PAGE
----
Not only that, some of the comments are outrightly incorrect.
Chainrings don't rub against the derailleur because the crank's
spider section is flexible. They rub because the frame flexes.
If this occured more frequently on PX-10s, it ws because they used relatively thinner walled tubing that the Dutch "tanks". Of course, those Peugeots seemed to handle Paris-Roubaix with no more damage than the Raleighs. (Of course, I can't discount an assertion that heavier frames were built for that race.)
Fred Rednor - Arlington, Virginia (USA)
> Yes, Tom.. a great website. And some wonderful digs at
\r?\n> Peugeots PX-10s. The bike everyone hates 'cause the
\r?\n> average 20-year-old aspiring racer could own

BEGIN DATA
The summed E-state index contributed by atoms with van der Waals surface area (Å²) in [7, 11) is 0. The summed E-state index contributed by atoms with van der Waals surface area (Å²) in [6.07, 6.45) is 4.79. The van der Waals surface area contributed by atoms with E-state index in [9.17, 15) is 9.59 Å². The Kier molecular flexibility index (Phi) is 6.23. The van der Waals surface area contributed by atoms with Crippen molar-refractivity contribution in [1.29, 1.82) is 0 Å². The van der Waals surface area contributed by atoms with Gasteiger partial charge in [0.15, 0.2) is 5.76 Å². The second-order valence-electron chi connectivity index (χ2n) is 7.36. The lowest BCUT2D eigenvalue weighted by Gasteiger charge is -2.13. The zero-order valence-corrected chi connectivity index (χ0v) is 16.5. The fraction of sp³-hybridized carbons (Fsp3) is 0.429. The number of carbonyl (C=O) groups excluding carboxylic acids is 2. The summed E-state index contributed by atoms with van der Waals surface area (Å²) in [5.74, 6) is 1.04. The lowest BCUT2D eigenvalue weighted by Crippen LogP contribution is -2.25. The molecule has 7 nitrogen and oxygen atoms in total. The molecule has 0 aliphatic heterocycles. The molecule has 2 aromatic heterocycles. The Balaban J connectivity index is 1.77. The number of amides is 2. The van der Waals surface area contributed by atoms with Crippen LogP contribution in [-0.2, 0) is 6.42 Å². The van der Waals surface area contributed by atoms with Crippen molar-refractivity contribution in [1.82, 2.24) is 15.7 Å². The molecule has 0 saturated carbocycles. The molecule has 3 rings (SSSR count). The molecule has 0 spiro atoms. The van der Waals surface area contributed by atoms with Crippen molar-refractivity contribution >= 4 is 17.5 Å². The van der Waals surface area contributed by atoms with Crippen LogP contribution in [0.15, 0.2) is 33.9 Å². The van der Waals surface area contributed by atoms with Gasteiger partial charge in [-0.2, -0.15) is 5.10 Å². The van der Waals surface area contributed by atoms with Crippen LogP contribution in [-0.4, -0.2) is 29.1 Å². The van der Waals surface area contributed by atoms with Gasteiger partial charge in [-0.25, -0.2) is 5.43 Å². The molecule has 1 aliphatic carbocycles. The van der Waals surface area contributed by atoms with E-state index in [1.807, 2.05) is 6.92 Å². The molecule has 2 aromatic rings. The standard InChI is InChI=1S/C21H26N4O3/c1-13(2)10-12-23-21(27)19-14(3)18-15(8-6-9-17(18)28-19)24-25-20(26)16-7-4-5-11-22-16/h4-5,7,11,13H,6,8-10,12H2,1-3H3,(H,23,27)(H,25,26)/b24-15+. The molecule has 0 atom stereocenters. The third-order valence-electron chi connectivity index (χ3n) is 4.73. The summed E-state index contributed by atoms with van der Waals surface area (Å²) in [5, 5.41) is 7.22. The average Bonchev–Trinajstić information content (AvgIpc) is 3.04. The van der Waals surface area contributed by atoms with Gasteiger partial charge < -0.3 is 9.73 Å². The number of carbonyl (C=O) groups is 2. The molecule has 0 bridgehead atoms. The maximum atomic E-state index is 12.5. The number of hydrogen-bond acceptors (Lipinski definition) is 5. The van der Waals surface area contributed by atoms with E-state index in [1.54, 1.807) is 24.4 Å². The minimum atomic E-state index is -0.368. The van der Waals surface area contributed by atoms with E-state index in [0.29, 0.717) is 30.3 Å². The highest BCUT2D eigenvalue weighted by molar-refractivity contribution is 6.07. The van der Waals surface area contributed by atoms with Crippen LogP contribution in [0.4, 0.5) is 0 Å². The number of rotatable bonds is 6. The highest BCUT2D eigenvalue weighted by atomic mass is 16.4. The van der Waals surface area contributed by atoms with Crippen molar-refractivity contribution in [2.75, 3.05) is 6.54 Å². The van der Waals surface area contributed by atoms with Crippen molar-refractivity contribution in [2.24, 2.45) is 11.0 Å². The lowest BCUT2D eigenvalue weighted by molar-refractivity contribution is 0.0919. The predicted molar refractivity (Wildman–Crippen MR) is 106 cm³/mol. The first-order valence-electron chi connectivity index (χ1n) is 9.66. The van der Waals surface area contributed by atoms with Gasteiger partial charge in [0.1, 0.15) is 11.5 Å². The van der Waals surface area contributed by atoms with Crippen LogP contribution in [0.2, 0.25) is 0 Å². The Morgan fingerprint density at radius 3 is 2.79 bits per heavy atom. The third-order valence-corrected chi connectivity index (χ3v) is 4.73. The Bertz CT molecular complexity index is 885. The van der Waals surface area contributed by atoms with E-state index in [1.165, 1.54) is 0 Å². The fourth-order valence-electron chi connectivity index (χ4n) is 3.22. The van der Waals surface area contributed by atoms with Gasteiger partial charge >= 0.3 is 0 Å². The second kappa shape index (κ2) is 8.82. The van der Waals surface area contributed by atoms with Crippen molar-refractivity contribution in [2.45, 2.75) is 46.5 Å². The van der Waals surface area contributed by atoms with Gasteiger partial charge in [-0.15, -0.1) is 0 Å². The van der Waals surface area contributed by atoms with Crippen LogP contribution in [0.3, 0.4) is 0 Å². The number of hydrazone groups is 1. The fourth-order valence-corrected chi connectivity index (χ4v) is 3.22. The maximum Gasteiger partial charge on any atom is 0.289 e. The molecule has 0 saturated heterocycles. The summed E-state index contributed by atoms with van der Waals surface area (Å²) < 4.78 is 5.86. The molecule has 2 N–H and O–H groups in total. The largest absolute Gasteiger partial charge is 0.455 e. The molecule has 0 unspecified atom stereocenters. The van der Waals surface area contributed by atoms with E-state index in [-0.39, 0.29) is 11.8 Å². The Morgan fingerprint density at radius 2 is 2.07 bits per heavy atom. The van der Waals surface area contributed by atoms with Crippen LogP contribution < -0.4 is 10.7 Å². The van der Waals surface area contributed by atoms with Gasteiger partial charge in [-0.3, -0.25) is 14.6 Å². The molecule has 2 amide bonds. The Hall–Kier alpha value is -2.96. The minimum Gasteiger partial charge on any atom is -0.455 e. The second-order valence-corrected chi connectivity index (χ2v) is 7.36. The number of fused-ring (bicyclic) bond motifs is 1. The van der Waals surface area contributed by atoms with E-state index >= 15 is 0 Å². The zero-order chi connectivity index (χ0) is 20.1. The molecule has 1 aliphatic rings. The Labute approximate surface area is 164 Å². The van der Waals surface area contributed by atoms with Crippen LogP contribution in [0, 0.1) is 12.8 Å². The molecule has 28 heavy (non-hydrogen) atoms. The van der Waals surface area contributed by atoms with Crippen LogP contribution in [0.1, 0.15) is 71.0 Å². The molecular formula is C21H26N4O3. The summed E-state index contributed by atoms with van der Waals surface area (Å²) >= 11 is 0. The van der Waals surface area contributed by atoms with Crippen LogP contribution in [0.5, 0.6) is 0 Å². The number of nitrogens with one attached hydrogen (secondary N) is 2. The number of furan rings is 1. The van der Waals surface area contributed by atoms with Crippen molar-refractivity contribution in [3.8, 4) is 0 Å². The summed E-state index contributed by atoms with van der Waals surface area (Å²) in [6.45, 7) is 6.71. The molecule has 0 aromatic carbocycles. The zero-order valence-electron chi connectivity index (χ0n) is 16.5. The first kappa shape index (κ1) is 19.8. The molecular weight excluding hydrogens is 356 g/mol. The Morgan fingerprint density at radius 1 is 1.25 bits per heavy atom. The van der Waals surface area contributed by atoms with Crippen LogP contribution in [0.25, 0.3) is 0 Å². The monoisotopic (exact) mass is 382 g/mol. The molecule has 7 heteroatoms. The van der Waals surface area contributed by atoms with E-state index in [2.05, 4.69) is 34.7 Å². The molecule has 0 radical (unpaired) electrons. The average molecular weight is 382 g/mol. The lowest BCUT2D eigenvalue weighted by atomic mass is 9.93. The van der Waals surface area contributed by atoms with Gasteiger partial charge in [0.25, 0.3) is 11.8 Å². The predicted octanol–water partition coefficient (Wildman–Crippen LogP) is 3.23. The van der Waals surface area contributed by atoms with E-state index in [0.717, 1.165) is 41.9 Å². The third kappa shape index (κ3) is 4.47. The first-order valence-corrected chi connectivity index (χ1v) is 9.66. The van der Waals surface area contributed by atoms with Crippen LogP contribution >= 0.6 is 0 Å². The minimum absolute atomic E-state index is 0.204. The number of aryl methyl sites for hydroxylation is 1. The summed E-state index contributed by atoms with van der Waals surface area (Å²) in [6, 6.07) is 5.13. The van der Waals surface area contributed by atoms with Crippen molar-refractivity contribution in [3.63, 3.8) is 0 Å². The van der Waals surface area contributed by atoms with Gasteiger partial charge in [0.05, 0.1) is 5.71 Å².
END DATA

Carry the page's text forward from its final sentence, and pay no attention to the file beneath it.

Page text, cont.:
\r?\n> one and win with. Even Eddy who rode one to several
\r?\n> victories before, as we
\r?\n> all know, it was morphed into a Masi or something with
\r?\n> Peugeot paint and,
\r?\n> one presumes, crappy lugwork in case someone was nosing
\r?\n> But take a look at the photos in this site... seems like more
\r?\n> than few pix
\r?\n> of PX-10s, no doubt "riding and handling like a dog" crossing
\r?\n> the finish
\r?\n> line with the Italians drafting behind in second or worse
\r?\n> >From my estimation, the basic stock PX-10 competed in the
\r?\n> Tour de France
\r?\n> from 1965 to 1977. Pretty good innings for a "dog".
\r?\n> Looking forward to riding my dog this afternoon in fact...
\r?\n> Peter Kohler
\r?\n> Washington DC USA